When I have been through those very streets of a morning, I have been full of interest, and curiosity, and historic association. Fashion has had to make the best of a bad bargain. She has retreated before the commercial interests. The Thames is wanted for the world : not for what is called the "

great world.” Wharfs have taken the place of the gardens. Still I must regret the noble dwellings of Henry and Elizabeth's times; the days of terraces and barges, when the court went by water to Greenwich, and the fine old houses in the Strand had pleasuregrounds sloping down to the river.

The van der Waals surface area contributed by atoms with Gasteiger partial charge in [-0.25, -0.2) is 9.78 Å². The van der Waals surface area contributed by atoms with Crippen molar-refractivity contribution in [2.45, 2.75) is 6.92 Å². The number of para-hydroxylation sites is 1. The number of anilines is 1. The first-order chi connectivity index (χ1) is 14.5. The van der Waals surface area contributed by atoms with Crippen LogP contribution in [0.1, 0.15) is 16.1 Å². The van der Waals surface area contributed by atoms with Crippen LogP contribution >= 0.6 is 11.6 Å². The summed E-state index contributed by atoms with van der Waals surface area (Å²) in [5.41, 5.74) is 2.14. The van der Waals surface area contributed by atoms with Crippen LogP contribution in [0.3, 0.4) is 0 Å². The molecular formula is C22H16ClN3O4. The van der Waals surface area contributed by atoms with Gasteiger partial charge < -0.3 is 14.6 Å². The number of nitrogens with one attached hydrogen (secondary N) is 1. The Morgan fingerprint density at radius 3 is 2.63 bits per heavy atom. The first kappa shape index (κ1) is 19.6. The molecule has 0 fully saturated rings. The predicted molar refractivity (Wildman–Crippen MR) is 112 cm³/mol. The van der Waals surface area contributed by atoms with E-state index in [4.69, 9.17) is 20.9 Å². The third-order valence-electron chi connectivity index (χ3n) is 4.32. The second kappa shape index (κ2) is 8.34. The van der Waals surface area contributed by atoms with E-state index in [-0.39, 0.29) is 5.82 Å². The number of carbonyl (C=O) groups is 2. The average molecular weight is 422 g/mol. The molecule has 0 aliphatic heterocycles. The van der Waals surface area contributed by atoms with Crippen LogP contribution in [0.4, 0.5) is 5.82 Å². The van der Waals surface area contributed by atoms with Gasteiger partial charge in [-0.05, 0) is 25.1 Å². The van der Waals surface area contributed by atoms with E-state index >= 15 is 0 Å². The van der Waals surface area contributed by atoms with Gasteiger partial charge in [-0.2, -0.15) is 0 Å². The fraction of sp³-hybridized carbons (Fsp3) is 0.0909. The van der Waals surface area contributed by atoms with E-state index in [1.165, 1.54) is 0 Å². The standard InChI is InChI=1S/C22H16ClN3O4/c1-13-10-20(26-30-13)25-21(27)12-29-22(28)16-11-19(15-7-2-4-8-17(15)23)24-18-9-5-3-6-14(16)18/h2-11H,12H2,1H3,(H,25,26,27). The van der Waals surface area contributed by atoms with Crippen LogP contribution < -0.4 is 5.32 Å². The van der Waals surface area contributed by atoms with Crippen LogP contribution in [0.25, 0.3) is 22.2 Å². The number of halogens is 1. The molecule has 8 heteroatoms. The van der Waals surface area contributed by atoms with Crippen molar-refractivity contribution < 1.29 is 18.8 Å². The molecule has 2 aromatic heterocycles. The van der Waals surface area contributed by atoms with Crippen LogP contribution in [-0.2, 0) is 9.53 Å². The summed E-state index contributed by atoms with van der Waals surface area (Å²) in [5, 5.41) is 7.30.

“ Mais il faut finir enfin,” as the Maréchal d'Albret's porter said when he ate up the last lark of the dinner which his master had had for sixteen, and of which the said master, in a fit of ennui, had desired him to eat as much as he could by way of experiment. I know that I have not done justice to my subject. I feel it too strongly. Last, best test of attachment, I hope the blame will fall upon me, and comfort myself by thinking this tribute to the perfection of London will appear at the most fitting season. Month of conservatories in full beauty; of milliners in full fashion; month of the latest oysters and earliest roses, who but must appreciate London in April !

L. E. L.